How to Apply for Entry Level Jobs

How To Apply For Entry Level Jobs

Have you spent hours applying to entry-level jobs only to hear, “You don’t have enough experience for the position"?

Why do they call it entry-level and then expect you to have years of experience?

We can help you there.

Two struggles of the interview process that we will break down are:

1: I am applying for jobs online but I am not getting any interviews.

2: I have had a couple of interviews but I am not getting any job offers.

So how exactly do you apply for an entry-level job?

Landing an Entry-Level Job Interview

Read on to find the three best tips to help you land an interview for an entry-level position.

1. Find Your Niche

The first thing any entry-level professional needs to do is to find their niche.

When you find your niche, you find that quality that makes you stand out.

Everybody is unique.

We've all had life experiences that are different from one another.

So, what is your niche?

  • Are you an athlete?
  • An A+ student?
  • Are you great at fixing things?
  • Are you the type of person that everybody wants to be around?
  • Maybe you are just a grumpy old man looking for your very first job at the age of 93.

Whatever it is, you are 100% unique and I promise that there is something about you that someone else wishes they possessed.

Once you have found your niche, it is time to write about it.

2. Craft a Resume

What is the main item that enables you to showcase your skills and expertise to someone looking to hire?

You got it, your resume!

Now, I know that resumes are a pain.

If you are not the best resume writer, you can opt to go online and do a quick search on How to Write a Professional Resume.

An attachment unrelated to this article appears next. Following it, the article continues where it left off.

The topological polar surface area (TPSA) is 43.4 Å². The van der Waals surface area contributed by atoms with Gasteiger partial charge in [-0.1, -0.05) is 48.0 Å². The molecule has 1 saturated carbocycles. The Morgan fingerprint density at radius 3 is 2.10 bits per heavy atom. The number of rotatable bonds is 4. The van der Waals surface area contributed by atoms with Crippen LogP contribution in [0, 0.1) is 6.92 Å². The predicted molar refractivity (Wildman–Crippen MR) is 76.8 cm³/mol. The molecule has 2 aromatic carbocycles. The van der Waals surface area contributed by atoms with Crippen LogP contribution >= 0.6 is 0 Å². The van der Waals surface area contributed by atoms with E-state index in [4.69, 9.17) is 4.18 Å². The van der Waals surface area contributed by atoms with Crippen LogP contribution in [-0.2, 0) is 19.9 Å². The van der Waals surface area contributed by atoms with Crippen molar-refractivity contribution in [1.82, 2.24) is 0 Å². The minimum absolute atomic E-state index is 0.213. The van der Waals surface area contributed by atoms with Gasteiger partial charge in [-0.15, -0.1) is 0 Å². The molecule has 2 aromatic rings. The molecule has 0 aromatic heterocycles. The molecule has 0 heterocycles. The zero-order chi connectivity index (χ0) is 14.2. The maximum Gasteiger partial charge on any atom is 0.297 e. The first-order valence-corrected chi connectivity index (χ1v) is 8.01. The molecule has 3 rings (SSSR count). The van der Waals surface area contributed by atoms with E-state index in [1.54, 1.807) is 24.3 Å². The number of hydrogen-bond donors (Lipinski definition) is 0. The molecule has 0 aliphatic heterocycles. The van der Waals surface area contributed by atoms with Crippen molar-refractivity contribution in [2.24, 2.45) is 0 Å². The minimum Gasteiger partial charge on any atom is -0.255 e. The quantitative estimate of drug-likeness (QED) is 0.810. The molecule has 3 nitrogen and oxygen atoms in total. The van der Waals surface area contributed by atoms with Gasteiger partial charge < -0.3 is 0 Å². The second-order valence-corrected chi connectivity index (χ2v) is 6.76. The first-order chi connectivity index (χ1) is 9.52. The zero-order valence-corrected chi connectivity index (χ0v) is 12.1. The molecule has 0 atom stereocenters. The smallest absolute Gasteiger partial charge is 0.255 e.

If you still don’t want to learn how to do one on your own, you can always hire a resume writing service to do the work for you.

The bottom line is if you are an entry-level professional looking to apply for entry-level jobs, you will have a harder time trying to fill up that resume.

Assuming you have little to no work experience, you are going to need to write about your niche!

Instead of a “Job Experience” section, maybe you can have a “Project” or “Personal Experience” section.

Depending on the job you are going for, this experience will vary.

Here is an example of some skills you could use if you were a recent college graduate seeking a career in finance with no paid work experience.

Personal Experience:

  • Finance Major who excelled in all finance courses.
  • Responsible for managing personal finances throughout college without accumulating unnecessary debt.
  • Assisted other students with financial aid paperwork.
  • Member of the Financial Management Association (FMA) Club.
  • Applied and qualified for student loans, grants, and financial aid.
  • Proficient in Excel, JMP, and PowerPoint.
  • Volunteer with Cancer Society, collecting and managing donations.